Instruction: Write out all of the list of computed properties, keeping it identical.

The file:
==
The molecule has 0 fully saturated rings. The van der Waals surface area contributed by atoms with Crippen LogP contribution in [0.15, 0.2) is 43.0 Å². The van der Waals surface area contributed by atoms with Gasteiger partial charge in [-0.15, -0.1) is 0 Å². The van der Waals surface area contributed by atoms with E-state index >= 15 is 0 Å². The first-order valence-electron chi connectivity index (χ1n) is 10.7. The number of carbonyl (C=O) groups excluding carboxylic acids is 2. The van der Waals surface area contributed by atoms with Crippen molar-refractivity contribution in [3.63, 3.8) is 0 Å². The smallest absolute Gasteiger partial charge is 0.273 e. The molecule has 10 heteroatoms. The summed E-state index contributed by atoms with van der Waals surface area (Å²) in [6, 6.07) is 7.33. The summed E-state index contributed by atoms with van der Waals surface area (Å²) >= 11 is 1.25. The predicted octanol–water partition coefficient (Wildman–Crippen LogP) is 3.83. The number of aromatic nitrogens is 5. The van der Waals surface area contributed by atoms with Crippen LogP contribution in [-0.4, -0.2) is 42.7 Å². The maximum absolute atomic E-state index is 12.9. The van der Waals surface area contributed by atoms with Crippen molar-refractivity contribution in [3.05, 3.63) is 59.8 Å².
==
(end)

The molecule has 0 fully saturated rings. The van der Waals surface area contributed by atoms with Crippen LogP contribution in [0.15, 0.2) is 43.0 Å². The van der Waals surface area contributed by atoms with Gasteiger partial charge in [-0.15, -0.1) is 0 Å². The van der Waals surface area contributed by atoms with E-state index >= 15 is 0 Å². The first-order valence-electron chi connectivity index (χ1n) is 10.7. The number of carbonyl (C=O) groups excluding carboxylic acids is 2. The van der Waals surface area contributed by atoms with Crippen molar-refractivity contribution in [3.63, 3.8) is 0 Å². The smallest absolute Gasteiger partial charge is 0.273 e. The molecule has 10 heteroatoms. The summed E-state index contributed by atoms with van der Waals surface area (Å²) in [6, 6.07) is 7.33. The summed E-state index contributed by atoms with van der Waals surface area (Å²) >= 11 is 1.25. The predicted octanol–water partition coefficient (Wildman–Crippen LogP) is 3.83. The number of aromatic nitrogens is 5. The van der Waals surface area contributed by atoms with Crippen LogP contribution in [-0.4, -0.2) is 42.7 Å². The maximum absolute atomic E-state index is 12.9. The van der Waals surface area contributed by atoms with Crippen molar-refractivity contribution in [3.05, 3.63) is 59.8 Å².